Athens Daily Review
U.S. Representative Jeb Hensarling created quite a scene at the Henderson County Annex on Wednesday.
Hensarling, who represents Athens and Henderson County in the U.S. House of Representatives, came for a town hall meeting. The response was overwhelming.
By our count, all 60 chairs in the room were filled, and another 70 or so stood along the walls. On top of that, there were literally so many people trying to hear what the congressman had to say, about 10 or 15 more stood in the hallway leading into the room.
And don’t even get us started on the parking situation ...
We point all that out to underscore that politics should work in this very way. We send someone to represent us, and we expect that someone to come home every now and then and own up to what he or she has been doing in Washington or Austin. When our elected representative does show up, we should respond in large numbers.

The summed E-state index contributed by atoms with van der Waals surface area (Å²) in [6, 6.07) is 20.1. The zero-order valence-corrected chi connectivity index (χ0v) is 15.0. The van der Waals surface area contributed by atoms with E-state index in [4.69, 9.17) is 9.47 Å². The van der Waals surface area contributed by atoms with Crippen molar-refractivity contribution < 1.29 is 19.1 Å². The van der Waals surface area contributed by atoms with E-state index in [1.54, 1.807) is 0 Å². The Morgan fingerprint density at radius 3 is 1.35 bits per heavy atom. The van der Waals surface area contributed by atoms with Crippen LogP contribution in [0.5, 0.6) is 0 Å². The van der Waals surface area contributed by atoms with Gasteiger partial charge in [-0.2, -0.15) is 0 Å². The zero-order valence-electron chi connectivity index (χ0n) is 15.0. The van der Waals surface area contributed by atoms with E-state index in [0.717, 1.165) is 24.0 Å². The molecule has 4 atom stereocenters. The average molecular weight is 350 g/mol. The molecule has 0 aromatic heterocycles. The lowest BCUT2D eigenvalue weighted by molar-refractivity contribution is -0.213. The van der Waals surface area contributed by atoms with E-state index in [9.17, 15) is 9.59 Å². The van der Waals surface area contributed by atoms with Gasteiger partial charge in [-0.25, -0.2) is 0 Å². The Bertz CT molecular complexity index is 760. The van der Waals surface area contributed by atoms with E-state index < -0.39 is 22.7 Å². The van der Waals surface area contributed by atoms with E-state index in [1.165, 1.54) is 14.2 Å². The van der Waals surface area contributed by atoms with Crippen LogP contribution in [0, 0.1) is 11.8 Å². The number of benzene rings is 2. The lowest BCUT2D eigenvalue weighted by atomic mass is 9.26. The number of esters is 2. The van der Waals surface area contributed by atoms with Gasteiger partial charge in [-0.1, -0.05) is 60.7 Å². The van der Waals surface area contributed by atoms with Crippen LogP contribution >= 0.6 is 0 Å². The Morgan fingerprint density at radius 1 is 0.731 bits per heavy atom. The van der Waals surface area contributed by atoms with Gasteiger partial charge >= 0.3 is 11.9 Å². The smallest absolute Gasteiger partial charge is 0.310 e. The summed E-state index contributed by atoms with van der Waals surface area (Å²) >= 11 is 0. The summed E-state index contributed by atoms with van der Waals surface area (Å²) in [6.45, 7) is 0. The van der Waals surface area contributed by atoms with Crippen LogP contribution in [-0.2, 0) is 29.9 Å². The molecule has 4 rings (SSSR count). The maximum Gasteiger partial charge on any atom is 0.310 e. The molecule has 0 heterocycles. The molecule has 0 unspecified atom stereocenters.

But there’s one group that was noticeably absent Wednesday — the young.
While it would be nice to see teen-agers and college-age students in the crowd, we’re talking about those from age 25 to about 45. We rarely see this age range at such meetings, and they surely weren’t well-represented among the throng that crowded in to see Hensarling.
To be fair, this age group is typically one that is raising children and juggling long hours at work while serving as the head chef, riot police and activities director at the old homestead.
Even so, this “middle-aged” group, if you will, must stay informed. Over the past few years, we’ve heard about and watched drastic changes in areas such as education, health care and public safety. In some instances, politicians have cast votes that were unpopular among their constituents.
Griping about it in the breakroom at work will never fix those problems. Getting involved, even if by merely just showing up to a town hall meeting and directly questioning our elected representatives, just might.
— Athens Review